Tim Sloan/AFP/Getty Images
American Conservative Union Chairman David Keene says he saw too many moderate Republicans, and not enough conservatives, standing behind Sen. John McCain during his victory speech following the Virginia primary, Feb. 12, 2008.
American Conservative Union Chairman David Keene says he saw too many moderate Republicans, and not enough conservatives, standing behind Sen. John McCain during his victory speech following the Virginia primary, Feb. 12, 2008. Tim Sloan/AFP/Getty Images
David Keene Commentary from 'The Hill'
John McCain will have to prove to the conservative base that he doesn't want to remake the Republican Party to win the GOP's full backing in the presidential election, says David Keene, chairman of the American Conservative Union.
The group has rated members of Congress since 1971. A lawmaker with an ACU rating of 80 or above is considered a conservative. With a lifetime rating of 82.3 percent, McCain would rate "on the lower level of what we would consider to be conservative," Keene tells Steve Inskeep.
But the Republican presidential front-runner's most recent rating, in 2006, was 65.
"We don't consider him conservative," Keene says. "His ratings don't reflect that he's conservative."
McCain drew conservative opposition because of his vote against President Bush's tax cuts in 2001 and the Arizona senator's support of immigration reforms that included a way to citizenship for illegal immigrants.
"But I don't think when conservatives look at John McCain, it is simply his voting record," Keene says. "It's more than that that's caused problems. For a long time, his position and the position of his staff was that he didn't have a problem with conservatives. He had a problem with some inside-the-Beltway conservative leaders....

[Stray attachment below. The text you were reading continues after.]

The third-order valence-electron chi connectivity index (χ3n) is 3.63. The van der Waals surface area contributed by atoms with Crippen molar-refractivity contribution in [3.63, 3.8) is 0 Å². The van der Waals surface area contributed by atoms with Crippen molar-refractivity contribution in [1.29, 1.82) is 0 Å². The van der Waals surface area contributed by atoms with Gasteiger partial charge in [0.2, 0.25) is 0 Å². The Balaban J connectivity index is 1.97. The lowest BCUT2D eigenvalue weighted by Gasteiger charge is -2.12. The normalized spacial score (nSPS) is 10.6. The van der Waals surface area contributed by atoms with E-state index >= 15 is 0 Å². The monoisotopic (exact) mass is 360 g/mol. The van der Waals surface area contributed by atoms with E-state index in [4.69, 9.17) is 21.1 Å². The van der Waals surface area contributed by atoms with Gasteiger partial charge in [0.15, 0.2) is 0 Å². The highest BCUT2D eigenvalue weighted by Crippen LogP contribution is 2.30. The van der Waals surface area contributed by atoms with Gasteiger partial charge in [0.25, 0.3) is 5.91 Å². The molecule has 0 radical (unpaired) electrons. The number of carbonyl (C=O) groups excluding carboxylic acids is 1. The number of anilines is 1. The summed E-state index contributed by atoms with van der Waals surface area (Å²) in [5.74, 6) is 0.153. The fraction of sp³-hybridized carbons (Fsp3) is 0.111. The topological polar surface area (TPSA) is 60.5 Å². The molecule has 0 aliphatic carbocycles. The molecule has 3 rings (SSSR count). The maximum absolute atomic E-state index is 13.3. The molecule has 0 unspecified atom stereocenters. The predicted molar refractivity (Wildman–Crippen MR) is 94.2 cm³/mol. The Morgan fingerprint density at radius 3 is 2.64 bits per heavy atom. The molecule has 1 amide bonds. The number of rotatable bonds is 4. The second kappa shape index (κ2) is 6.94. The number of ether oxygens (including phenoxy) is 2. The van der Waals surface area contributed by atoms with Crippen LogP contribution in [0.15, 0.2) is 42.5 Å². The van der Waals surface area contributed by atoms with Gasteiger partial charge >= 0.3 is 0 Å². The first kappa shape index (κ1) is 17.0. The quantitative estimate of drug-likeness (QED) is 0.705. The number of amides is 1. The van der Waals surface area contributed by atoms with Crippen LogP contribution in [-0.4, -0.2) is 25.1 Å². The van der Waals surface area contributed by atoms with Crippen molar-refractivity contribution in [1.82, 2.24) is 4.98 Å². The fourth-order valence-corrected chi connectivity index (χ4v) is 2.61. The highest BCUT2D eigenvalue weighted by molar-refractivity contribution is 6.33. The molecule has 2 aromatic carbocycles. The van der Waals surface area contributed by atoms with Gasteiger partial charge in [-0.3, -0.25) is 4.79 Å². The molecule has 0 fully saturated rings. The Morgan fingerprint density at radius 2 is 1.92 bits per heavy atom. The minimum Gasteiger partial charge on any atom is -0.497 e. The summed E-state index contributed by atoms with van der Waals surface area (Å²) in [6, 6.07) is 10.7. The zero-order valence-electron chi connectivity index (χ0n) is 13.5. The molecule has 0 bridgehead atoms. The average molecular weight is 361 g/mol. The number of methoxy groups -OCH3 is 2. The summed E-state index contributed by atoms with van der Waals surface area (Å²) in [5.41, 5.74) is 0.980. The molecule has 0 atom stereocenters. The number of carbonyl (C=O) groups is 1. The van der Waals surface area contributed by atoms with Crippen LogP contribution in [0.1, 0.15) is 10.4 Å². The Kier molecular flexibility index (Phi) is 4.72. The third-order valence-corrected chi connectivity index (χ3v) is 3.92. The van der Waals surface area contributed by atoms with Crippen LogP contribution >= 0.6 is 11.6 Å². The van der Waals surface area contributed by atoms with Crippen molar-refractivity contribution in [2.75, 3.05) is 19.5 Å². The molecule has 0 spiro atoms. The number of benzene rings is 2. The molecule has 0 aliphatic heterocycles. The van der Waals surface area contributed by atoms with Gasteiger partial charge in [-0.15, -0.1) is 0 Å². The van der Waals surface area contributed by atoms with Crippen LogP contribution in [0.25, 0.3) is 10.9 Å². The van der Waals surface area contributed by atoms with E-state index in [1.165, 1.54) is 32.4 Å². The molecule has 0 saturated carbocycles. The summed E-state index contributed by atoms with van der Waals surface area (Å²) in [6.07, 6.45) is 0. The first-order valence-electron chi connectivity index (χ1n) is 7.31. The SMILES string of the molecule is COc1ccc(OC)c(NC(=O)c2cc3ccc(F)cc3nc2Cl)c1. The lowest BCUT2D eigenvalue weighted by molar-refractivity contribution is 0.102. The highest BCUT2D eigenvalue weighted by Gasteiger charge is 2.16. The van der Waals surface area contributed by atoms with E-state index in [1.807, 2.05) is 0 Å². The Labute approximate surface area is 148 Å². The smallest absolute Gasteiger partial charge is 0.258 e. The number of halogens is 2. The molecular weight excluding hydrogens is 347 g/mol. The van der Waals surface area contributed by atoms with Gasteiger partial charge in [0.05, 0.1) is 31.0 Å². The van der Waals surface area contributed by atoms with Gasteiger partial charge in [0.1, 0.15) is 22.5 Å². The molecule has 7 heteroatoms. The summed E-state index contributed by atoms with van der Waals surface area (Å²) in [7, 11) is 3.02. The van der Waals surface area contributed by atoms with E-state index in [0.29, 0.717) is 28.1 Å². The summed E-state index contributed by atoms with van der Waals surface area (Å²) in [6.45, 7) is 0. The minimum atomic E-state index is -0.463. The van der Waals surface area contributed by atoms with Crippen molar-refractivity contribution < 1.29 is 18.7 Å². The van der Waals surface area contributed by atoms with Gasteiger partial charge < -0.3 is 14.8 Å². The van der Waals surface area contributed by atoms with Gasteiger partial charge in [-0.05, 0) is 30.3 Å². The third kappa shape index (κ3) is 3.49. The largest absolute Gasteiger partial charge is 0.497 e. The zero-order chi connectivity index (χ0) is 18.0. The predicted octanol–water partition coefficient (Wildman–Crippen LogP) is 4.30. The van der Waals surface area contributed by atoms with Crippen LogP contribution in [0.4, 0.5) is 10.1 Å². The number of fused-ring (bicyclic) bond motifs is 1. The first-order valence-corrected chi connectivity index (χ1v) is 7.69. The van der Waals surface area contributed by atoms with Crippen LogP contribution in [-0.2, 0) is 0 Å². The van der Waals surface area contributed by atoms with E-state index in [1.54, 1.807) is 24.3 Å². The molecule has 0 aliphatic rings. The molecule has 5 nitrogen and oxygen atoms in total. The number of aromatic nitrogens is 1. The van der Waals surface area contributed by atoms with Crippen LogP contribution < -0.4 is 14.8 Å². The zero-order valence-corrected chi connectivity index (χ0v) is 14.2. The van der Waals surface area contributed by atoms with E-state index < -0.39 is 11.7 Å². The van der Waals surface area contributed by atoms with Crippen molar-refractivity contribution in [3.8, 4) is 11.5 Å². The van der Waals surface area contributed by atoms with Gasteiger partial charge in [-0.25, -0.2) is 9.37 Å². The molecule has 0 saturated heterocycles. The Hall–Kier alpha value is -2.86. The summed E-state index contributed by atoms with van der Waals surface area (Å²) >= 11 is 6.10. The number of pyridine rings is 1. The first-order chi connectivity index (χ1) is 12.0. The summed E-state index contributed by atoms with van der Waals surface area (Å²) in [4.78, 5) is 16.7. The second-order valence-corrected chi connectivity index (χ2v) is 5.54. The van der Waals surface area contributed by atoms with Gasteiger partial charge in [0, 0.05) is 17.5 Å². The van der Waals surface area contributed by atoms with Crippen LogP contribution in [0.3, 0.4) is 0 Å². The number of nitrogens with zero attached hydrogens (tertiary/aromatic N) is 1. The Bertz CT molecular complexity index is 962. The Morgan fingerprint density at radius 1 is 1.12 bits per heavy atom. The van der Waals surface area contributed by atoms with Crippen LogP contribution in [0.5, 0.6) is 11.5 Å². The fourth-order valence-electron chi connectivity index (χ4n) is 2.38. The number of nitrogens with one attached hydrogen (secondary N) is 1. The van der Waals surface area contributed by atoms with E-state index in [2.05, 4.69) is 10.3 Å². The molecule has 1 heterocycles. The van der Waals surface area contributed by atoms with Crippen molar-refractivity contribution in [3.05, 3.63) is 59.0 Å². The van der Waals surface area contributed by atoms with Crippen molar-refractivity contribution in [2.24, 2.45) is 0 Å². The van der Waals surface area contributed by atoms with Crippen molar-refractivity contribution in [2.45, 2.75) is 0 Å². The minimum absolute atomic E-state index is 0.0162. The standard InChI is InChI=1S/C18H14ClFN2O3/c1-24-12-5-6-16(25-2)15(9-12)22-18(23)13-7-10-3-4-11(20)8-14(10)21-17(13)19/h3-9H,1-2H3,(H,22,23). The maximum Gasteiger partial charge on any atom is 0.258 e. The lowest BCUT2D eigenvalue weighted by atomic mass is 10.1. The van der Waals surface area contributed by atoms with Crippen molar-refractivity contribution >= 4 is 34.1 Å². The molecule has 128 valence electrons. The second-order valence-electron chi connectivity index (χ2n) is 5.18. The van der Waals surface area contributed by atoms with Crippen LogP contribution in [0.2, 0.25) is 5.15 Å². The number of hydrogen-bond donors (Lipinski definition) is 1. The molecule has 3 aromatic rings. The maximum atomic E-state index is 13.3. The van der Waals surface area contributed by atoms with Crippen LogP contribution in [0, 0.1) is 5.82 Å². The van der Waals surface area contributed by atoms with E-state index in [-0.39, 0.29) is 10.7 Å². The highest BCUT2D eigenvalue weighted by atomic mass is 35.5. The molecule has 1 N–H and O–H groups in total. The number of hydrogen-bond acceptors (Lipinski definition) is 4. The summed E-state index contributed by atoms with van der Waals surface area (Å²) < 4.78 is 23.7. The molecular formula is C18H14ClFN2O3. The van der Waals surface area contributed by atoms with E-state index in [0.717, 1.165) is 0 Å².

"If he's learned anything from the primary process, it has to have been his problem is not inside the Beltway. His problem is with Republican primary voters who describe themselves as conservatives," Keene says.
"There are a lot of people out there who are not yet comfortable with John McCain as their party's standard-bearer."
But Keene says conservatives don't just oppose McCain over particular issues.
"It's not simply his positions A, B and C," Keene says. "It's a sense that conservatives have gotten over the years that he doesn't like them.... And that's created a queasy feeling about him that they haven't overcome. He can overcome that. He's got to convince conservatives during the course of the next few months. That they're involved in a common enterprise.
"He also has to convince them that he is not ... going to try and remake the [Republican] Party and exclude them."